Yet, beyond President Trump’s overt racism, and Biden’s vows to work towards dismantling systemic racism in America, it will forever be a stain of the fabric of America that when Trump first took his place in the Oval Office, he made it clear that he was only there to represent those who fully support him. President Trump openly favors red states over blue, and sets a tone for the country as one that isn’t simply divided ideologically on a number of issues, but paints the picture of a land composed of two opposing forces, one that loves America, and another that seeks to destroy the country from within. While this narrative is undeniably unrepresentative of the current reality in the U.S., Trump’s highly divisive discourse and inability to call out overt acts of racism does indeed sow dissension. It should not be too much to ask that whoever is elected to the role of president in America, that that person serves as a president for all Americans, regardless of party affiliation, color or creed. Joe Biden, who during the 2020 Democratic National Convention said it was a president’s job “to represent all of us, not just our base or our party,” and reaffirmed this belief in the final presidential debate, is the clear choice to heal a nation more divided and less equal than it was four years ago.

The Economy

At this point in time, it is impossible to examine the state of the economy in the United States without talking about the Coronavirus pandemic. As undeniably inadequate the actions of the Trump administration to contain the outbreak are, one that continues to surge and wreak havoc across the land, their current efforts are exacerbating an already dire situation. But the truth of the matter is also this, before Covid-19 stole hundreds of thousands of lives and crippled businesses across the nation, President Trump’s economic policies dramatically increased the wealth gap in American, favored corporations and the ultra rich over working families, and were making the country far less equipped to deal with emergencies such as the one we find ourselves entangled in now. According to The New York Times, “Trump’s economic policy geared almost completely toward lifting growth in the short term, while largely ignoring long-term dangers. He increased the deficit, mostly to give wealthy households big tax cuts. He scrapped environment regulations, which increases the likelihood of costly climate destruction. And he hollowed out parts of the government, including its ability to respond to a pandemic.”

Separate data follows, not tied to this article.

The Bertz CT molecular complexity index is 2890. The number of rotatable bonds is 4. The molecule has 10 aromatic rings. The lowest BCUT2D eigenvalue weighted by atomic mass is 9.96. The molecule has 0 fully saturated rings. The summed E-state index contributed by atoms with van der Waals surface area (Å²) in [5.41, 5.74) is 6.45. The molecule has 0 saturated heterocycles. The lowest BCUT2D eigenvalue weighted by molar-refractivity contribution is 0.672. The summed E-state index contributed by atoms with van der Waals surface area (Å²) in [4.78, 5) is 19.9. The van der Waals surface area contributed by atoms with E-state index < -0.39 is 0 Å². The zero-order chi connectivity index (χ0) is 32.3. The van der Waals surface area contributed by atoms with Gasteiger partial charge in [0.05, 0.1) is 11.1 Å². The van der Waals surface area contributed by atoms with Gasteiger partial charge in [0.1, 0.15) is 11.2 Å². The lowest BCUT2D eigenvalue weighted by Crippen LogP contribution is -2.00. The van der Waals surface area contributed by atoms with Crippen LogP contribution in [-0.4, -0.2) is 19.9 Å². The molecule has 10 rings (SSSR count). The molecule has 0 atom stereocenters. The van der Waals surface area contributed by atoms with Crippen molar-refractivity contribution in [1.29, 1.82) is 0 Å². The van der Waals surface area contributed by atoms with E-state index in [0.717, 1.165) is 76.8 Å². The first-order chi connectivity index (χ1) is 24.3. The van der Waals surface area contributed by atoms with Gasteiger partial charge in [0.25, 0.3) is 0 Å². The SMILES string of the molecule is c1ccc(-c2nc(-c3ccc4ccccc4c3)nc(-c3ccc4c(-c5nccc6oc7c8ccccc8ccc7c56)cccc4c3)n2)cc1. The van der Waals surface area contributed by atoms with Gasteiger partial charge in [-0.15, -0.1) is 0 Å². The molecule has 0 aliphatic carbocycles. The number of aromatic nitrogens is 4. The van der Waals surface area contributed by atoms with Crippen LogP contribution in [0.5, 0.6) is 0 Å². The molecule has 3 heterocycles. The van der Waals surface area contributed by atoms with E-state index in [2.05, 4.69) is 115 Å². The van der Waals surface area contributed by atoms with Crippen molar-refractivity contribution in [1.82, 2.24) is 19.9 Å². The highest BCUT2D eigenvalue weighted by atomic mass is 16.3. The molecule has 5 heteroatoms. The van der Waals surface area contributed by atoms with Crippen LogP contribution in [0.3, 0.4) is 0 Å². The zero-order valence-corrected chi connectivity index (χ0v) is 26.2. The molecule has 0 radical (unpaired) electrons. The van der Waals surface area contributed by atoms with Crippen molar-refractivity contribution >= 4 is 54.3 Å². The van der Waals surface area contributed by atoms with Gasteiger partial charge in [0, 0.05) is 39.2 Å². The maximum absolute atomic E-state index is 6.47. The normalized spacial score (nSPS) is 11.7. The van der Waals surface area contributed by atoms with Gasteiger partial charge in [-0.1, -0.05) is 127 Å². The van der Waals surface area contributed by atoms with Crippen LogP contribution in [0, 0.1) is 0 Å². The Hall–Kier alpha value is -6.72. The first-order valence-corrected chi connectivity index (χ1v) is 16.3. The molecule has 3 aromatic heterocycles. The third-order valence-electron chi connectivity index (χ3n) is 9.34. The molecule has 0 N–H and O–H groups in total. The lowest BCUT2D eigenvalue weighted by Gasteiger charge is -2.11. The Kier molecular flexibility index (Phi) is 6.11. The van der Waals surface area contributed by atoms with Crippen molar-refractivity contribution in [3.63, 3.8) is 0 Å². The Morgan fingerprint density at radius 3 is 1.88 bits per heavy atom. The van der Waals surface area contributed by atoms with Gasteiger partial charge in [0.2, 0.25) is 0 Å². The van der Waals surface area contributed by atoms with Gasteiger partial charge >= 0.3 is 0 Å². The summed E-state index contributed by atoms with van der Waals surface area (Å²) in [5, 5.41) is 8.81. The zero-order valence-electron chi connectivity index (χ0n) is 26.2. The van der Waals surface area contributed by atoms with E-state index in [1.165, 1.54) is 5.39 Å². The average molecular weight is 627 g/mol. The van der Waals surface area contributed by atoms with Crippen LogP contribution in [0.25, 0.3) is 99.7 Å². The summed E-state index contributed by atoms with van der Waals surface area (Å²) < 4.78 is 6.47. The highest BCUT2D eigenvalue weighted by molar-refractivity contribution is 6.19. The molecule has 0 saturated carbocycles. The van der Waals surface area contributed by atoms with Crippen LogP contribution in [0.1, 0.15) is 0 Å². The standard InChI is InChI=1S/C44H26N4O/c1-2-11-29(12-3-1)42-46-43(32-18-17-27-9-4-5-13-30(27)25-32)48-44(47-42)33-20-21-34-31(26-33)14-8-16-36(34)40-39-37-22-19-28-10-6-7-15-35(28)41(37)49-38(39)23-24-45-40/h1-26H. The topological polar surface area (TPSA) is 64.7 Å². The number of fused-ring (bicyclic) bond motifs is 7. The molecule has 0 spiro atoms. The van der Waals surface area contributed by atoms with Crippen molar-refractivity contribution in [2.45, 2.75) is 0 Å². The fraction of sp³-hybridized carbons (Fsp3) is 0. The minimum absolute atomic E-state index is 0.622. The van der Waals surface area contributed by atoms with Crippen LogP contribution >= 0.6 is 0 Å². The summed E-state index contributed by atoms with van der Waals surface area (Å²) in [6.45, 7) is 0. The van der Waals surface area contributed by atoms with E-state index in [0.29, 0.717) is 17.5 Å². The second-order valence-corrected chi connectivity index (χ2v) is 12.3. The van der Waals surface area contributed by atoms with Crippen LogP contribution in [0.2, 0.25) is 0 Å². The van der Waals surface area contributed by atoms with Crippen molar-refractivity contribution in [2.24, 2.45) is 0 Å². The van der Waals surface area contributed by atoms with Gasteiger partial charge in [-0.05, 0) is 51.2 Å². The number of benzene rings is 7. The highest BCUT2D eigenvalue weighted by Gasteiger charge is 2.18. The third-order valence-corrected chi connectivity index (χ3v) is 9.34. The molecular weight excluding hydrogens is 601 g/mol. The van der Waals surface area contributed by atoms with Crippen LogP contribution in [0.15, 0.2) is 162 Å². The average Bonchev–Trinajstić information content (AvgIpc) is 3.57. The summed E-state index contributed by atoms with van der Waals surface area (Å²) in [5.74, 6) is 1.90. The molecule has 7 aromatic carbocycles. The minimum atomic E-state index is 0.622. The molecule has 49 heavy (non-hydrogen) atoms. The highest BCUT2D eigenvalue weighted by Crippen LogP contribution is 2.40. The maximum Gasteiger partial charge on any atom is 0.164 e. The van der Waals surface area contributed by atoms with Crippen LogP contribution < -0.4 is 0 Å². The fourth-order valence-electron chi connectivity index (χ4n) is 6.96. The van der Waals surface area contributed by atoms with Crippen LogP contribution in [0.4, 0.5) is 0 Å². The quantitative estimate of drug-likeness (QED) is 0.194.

Trump’s economic policies and his actions as president are aimed at helping those in his tax bracket, as well as multi-million dollar corporations. The tax bill he pushed through granted billions of dollars to his rich supporters (and cabinet members). According to the nonpartisan Tax Policy Center, more than 60% of the tax savings went to people in the top 20% of the income ladder while slashing the corporate tax rate by 40%. And while Trump continually points to markers such as the Dow or Stock Market to measure success now and throughout his presidency, these statistical analyses are authentically meaninglessly as indicators of economic well-being for the majority of Americans (90% of households hold just 12% of corporate equities). In Trump’s America, pre-pandemic and currently, the rich continue to get richer while the rest of Americans struggle to provide for themselves and their families.

Joe Biden’s economic plan appears sound, and aimed at spreading the extreme wealth that exists in this country to more of those who are in need. According to his website, his aim is to use all available authorities, including the Defense Production Act to turn the tide on this epidemic, launch a task force reporting directly to him make sure every dollar going out the door gets to the people who need it, and bring the leaders of Congress together to build the next deal. While many of Biden’s proposals may strike one as aggressive, this is what the time calls for. While the U.S. Senate, at the bidding of Senate Majority Leader Mitch McConnell, fails to act as countless Americans labor to make ends meet, Joe Biden appears ready and able to act, and we believe he should be given the opportunity as president to do so.

It is true, the American economy was, according to a slew of metrics, strong before the pandemic began. The core reasoning behind this is the Trump Administration inheriting a thriving and growing economy from President Barack Obama (and Vice President Joe Biden), one Trump continued to grow for a few years before that growth halted again in 2019. Trump’s mismanagement of that gift of a booming economy, and triumphantly in his failings with the pandemic, are clear signs that he is ill-equipped to lead us into the future. The question each and every American should be asking right now is: Who do you trust more right now to lead us out of this pandemic into a brighter future for each and every American? We are positive the answer to that question is not President Trump, and believe a Biden Administration has earned the right to take a crack at righting the ship.

What’s At Stake, Part Three — Coming Soon….